Although Sidney Lanier has fallen out of the Western canon, his collection at the Sheridan Libraries has proved invaluable because of the insight it gives us into the writing process. By comparing different versions of a poem, in varying stages of development, we can track the evolution of the poem. “Corn” makes for a particularly fascinating example of this.
The Special Collections Library has several drafts of “Corn,” the first fair copy of which was dated to July of 1874. The manuscript we are concerned with, however, was written several years later and is identical to the 1874 fair copy. What makes this manuscript (hereafter referred to as the Brooklyn manuscript due to the address – 195 Dean St., Brooklyn N.Y. – inscribed on the upper left-hand corner) so interesting is the edits that were made to it sometime later. In the second stanza, the stanza right above the break, he changes “interlaces” to “interlace.” Furthermore, Lanier has crossed out “And” and replaced it with “So close.”
Lanier, like many writers, went through several revisions of his manuscripts, but what makes him unique is what he does with poems that have already been published. In his book of poems, entitled simply Poems, he continued to rewrite and revise poems that had already been published. Like the Brooklyn manuscript, Poems contains evidence of Lanier’s editing process. Many of the edits in this published volume are changes in punctuation; the poet replaces many of the end-stopped commas with semicolons, and he changes several words as well. In the line that originally reads “With wondrous-varying food,” Lanier crossed out “wondrous-varying” and inserted “universal” instead. This revision completely changes the meaning of the line, which now instills a sense of homogeneity to the food rather than the variety of the original line.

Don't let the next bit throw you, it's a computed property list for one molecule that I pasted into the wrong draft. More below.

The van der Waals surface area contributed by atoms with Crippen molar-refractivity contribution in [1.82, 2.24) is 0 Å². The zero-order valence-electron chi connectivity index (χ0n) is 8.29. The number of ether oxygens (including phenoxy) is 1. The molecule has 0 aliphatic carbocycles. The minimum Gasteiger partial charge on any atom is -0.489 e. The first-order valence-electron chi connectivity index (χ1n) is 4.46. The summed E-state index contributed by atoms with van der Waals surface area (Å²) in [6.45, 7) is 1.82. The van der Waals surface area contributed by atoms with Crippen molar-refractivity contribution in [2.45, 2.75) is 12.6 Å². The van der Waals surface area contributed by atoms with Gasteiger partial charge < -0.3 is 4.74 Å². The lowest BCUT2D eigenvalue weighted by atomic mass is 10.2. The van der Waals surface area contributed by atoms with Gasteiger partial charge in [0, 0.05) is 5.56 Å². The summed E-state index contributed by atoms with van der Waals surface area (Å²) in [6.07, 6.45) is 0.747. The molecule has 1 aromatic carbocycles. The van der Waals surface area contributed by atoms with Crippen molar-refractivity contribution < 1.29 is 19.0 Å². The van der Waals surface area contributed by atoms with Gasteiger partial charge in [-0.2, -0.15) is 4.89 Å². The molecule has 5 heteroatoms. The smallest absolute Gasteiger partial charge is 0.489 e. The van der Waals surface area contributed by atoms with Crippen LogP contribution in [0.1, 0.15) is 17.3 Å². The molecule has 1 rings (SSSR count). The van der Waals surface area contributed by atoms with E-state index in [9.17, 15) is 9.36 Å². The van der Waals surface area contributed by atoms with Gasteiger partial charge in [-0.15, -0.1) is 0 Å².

The last few lines of “Corn” are also missing; the poem that follows “Corn,” entitled “The Symphony, has been completely cut out. Thus, the lines that follow “That manfully shall take thy part” (that is, “And tend thee/ And defend thee/ With antique sinew and with modern art”) are missing.
What is most fascinating about this book of poems is the way Lanier treats it, not as a final copy of his work, but rather a work in progress, despite its publication. “Corn” goes through many revisions, from the first fair copy, to the Brooklyn manuscript, to Poems. Thus from July 1874 to Poems’s publication date in 1877, “Corn” never stops going through revisions. Because the manuscripts and the book of poetry came from Lanier’s own personal library, which was gifted to Johns Hopkins University by his son Charles D. Lanier, we know that it was indeed Lanier who made the changes to his work, and that he viewed even published copies of his poetry as rough drafts.